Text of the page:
They  can learn the art of film-making the Hollywood style and the professional  etiquette in Hollywood. In Hollywood one hand washes the other; selfishness will not take you far. When you burn your bridges, then your career is over. Movie stars  are very appreciative of awards, they want to win them. Even a nomination is  good enough for some. They promote and talk about the awards, they talk about  been nominated. In Nollywood sector, some do pretend not to care about winning any  award. All humans love to be recognized and Africans are no  exception.

Q: Can you tell how African culture can  use African movies to tell the rich African stories?
We  are already doing that, we are telling our own stories. Most of our stories  are from our cultural experiences.

Q: What virtues stand you out as a  leading-model in African movie practice?
I  am not sure if I am a model. I love to help and bring people together.

Q: What are your philosophies of  life?
Never do anything for money only, but do what you love and do it well. The money will come in due time.

Q: How do you feel when you add value to  peoples' lives daily and put smile on their faces when they come in contact  with you?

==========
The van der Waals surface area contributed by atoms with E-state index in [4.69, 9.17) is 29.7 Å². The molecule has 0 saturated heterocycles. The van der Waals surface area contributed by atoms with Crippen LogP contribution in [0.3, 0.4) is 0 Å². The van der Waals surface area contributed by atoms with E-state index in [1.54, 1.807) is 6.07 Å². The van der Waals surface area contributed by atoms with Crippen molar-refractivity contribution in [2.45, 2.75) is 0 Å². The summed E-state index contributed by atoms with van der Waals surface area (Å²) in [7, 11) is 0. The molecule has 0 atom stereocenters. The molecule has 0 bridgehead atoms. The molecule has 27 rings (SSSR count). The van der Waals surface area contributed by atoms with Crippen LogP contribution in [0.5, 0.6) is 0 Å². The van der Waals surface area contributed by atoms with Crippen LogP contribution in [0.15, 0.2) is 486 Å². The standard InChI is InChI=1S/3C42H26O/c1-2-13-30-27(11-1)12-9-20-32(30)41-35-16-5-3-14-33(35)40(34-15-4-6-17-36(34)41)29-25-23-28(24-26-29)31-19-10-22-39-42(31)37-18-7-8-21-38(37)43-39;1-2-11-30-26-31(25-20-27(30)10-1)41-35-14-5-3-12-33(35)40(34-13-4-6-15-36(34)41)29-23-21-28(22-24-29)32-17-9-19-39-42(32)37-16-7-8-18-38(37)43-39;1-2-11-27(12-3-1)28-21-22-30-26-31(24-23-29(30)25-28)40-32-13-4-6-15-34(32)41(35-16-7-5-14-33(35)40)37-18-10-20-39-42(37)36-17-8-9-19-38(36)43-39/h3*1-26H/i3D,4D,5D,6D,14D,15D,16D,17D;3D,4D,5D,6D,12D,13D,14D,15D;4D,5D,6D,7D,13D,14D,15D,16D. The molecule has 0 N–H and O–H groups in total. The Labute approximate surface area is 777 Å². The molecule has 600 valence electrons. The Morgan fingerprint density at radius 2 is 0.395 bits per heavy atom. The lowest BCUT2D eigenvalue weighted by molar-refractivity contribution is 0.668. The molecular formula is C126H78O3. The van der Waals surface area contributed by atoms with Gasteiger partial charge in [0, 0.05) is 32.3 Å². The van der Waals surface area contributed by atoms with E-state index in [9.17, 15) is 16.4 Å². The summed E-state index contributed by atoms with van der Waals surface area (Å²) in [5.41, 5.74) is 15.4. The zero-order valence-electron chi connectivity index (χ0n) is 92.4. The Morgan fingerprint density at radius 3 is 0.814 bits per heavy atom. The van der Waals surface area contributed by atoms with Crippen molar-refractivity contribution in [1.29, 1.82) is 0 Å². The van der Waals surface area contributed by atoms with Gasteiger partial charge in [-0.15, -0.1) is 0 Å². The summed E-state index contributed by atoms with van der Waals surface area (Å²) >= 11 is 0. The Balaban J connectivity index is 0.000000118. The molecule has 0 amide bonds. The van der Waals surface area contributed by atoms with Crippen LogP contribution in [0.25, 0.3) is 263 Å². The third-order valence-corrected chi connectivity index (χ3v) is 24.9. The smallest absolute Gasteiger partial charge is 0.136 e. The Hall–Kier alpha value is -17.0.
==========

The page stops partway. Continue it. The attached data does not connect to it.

It  makes me extremely happy. I say to myself mission  accomplished.

Q: What are your regrets in  life?
No  regrets at all. If I had to do it again I would not change a thing. Even the-not-so-good things in life that happened at one point opens door to new opportunities. However, I don't like it when I am unable to  deliver on some promises because it was just inhumanly impossible.

Q: Are there other projects you are  presently into?
Yes, we are working with Infinite Scholars to provide scholarships to some African  students. There are other big things but I am not allowed to talk about them right now  because they are in the developmental stages.

Q: What is your message to  Nigerian/African movie producers and members of International  Community?
Love  your brothers and sisters as yourself. In-fighting is an 'old school' behaviour and people are
just  tired of that mess. Set your eyes on professionalism  in all you do.

Q: What message will you like to pass  unto Nigerian government regarding ways of having African culture in  forefront of tourism and economic growth?
Truth is: Arts sell and Nollywood is the second employer in Nigeria. Enough of petroleum dependency,  art is life.

Q: Finally, kindly tell us your message to CNN Editorial  Management
You guys rock, we need more entertainment  news.